The Council is playing another game of smoke and mirrors with the Voluntary Sector (VCS). The Conservatives propose a new approach in which the Voluntary and Business Sectors become key partners at the heart of the decision making process as we re-build Croydon together.
This week Croydon Council demonstrated the mixed messaging it provides to the voluntary sector. The good news is that the Council are delaying the planned £400,000 cut to the community fund in 21/22. But scratch beneath the surface and the true picture is revealed. Labour have already abolished the
- Ward Councillors Community Budgets slashed (£420,000 Labour Cut)
- Emerging Needs Grants (£100,000 Labour Cut)
- Small Grants programme (£100,000 Labour Cut)
Other policy proposals in the budget will also have a massive effect on the voluntary sector:-
- Start charging market rents to voluntary sector for use of Council Buildings (up to £1m additional cost to VCS).
- Stopping discretionary rates and rent relief offered to VSC organisations (unknown cost).
- Cutting the Council’s Gateway services and Welfare Rights Teams which will put more pressure on the information and advice services that the voluntary sector in Croydon provides.
The sad truth is that since Labour took control of the Council in 2014 they have been perusing a policy of centralised control and concentrating power and decision making to a handful of Councillors. These Councillors have scared away the Business Sector (Westfield) by using bureaucracy and an over complex planning system. At the same time they have thrown a few funding crumbs to the voluntary sector, whilst excluding community organisations from the key decision making process.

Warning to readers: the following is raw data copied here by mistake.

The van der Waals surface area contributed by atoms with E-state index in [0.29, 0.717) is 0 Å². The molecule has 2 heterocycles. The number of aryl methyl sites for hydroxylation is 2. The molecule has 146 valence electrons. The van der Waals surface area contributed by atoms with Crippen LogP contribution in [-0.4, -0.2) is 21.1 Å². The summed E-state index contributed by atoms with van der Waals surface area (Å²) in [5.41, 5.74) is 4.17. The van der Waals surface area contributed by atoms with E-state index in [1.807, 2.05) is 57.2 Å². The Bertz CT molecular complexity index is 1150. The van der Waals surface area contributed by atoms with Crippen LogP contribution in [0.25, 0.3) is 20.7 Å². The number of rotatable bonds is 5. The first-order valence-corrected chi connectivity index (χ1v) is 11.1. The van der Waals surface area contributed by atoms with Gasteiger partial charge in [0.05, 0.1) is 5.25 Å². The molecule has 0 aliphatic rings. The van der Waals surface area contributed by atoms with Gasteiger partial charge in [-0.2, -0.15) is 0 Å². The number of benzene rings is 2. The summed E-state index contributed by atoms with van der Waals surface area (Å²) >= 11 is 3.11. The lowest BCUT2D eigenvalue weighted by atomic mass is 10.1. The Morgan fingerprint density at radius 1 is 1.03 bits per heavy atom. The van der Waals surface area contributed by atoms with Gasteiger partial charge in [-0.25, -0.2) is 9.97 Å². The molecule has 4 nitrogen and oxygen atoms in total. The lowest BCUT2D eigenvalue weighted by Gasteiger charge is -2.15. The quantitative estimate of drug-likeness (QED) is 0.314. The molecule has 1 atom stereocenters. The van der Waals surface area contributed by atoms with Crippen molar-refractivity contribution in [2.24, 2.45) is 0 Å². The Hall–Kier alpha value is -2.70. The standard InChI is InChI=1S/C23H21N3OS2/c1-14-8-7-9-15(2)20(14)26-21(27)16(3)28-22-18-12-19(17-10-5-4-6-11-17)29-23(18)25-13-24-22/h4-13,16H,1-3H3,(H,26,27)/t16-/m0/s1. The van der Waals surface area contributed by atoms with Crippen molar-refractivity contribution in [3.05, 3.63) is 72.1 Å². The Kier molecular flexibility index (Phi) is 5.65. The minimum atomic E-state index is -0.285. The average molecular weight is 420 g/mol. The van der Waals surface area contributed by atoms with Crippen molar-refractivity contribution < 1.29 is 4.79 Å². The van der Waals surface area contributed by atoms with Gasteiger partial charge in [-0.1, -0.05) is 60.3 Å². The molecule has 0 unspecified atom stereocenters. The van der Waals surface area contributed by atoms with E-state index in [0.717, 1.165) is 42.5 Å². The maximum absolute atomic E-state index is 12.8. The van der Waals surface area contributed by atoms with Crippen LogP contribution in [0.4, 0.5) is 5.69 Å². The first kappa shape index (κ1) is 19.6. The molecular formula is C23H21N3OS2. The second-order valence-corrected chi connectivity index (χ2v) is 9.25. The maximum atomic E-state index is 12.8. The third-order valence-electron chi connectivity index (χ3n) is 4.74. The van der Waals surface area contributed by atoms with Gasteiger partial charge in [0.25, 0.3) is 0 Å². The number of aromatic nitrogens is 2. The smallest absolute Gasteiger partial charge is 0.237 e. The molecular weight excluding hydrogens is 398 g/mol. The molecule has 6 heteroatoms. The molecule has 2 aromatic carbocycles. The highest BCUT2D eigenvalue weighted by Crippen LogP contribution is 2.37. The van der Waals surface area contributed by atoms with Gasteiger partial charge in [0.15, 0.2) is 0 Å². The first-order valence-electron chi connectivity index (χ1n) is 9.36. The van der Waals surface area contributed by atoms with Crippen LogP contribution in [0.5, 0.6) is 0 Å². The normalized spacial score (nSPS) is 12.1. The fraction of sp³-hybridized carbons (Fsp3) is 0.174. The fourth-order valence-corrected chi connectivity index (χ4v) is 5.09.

When the Conservatives take back control of Croydon Town Hall in 2022 we will take a very different approach. We recognise that the voluntary sector have expertise at running customer focused services and reaching out to groups within society that the Council never speaks to. We also recognise that the business sector can bring inward investment into the town and run efficient services. We also need to improve our partnership role with other Councils to provide back office functions such as HR and IT services.
The Council will still have a role in monitoring contracts and making sure that residents are receiving the best value for money and providing some statutory services that only they can provide.
We all recognise that seven years of Labour’s centralising control culture has lead the town to bankruptcy. However, as Croydon Voluntary Action and thirty other voluntary sector organisations have proposed in the last few weeks - we can rebuild a better Croydon in the future if we can all work in partnership together. To turbo boost the partnership approach residents need to vote Conservative in May 22.